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SBA Changes Definition of Small Business: What Does It Mean?

By Small Business FOXBusiness

What is a small business?

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It is getting harder and harder to tell. Last week, the SBA adjusted its size standards that determine if a company is a small business. The definition varies by industry and is derived by annual revenue or by number of employees.

Because of the SBA’s changes, on Sunday, July 13, thousands of companies currently considered “large” will be classified as “small” businesses.

According to the new guidelines, a drywall and painting companies that generate up to $14 million annually are considered small businesses, as are children’s clothing stores with $30 million in annual sales, convenience stores with $27 million in annual revenue, and liquor stores with $7 million in annual sales.  Meanwhile, wind electric power generation companies can have 250 employees, while soybean oil processing plants can have up to 1,000 workers. There are now numerous industries in which having 500 to 1,000 workers would still classify them as small businesses. 

Being considered “small” makes companies eligible for federal government contracts. The government now has a larger number of small business contractors from which they can make purchases.

What makes this very important is that it opens up SBA financing options to companies that previously were not eligible. SBA loans offer favorable terms, including lower interest rates than other types of funding.

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Critics of the SBA and of small business finance today believe that lenders are not focusing on giving loans to startups and smaller mom-and-pop shops. Despite a recent uptick in approval rates of small business loans by big banks, a primary worry has been that the largest lenders are granting requests from “small” businesses that are larger -- and generating millions of dollars of revenue.  Meanwhile, aspiring entrepreneurs and growing companies with perhaps a handful of employees struggle in securing capital from big lenders. The new SBA standards could reinforce this trend.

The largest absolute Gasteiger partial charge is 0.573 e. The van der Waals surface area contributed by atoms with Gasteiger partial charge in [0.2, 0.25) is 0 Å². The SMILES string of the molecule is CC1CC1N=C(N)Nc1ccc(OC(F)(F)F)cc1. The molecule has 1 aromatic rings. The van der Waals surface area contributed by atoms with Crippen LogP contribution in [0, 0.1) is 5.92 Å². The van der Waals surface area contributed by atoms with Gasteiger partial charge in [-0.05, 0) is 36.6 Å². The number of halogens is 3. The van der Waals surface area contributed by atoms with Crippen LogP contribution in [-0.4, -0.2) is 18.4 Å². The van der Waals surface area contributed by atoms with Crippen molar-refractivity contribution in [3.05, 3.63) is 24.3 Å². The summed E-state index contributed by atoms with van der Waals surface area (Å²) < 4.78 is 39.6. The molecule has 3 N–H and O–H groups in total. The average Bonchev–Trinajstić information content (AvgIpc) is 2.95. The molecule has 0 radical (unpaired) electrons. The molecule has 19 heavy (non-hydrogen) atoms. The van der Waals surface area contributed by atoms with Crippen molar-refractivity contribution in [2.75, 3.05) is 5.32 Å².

However, the growth of innovation and of new businesses continues to be a harbinger for the overall economy.  Further, small banks are filling the gaps for small, growing companies. They are approving more than half of the loan applications they receive, whereas big banks OK only about one-in-five requests.

Fortunately, small business owners have learned to shop around. They can use the Internet to search for lending options and to obtain financing from lenders that are beyond their immediate geographic areas. 

My concern is that young, growing businesses need better access to capital.  Fortunately, even the smallest companies are able to get funding at reasonable terms from micro lenders, such as Accion East, which has a mission of providing small loans to entrepreneurs including immigrants and people who are setting up companies in depressed areas.

Recently, I attended a panel at which Senator Cory Booker (D-NJ), called access to capital a great source of democratization. I could not agree more. The SBA continues to have a commitment to promoting the growth of small businesses. This is a good thing since small, private sector firms account for the lion’s share of new jobs created in the American economy.

Rohit Arora is co-founder and CEO of Biz2Credit, an online resource that connects 1.6 million small business owners with 1,300+ lenders, credit rating agencies and service providers such as CPAs and attorneys.  Since 2007, Biz2Credit has secured more than $1.2 billion in funding for thousands of small businesses across the U.S.  Follow Rohit on Twitter @biz2credit and on Facebook https://www.facebook.com/biz2credit.

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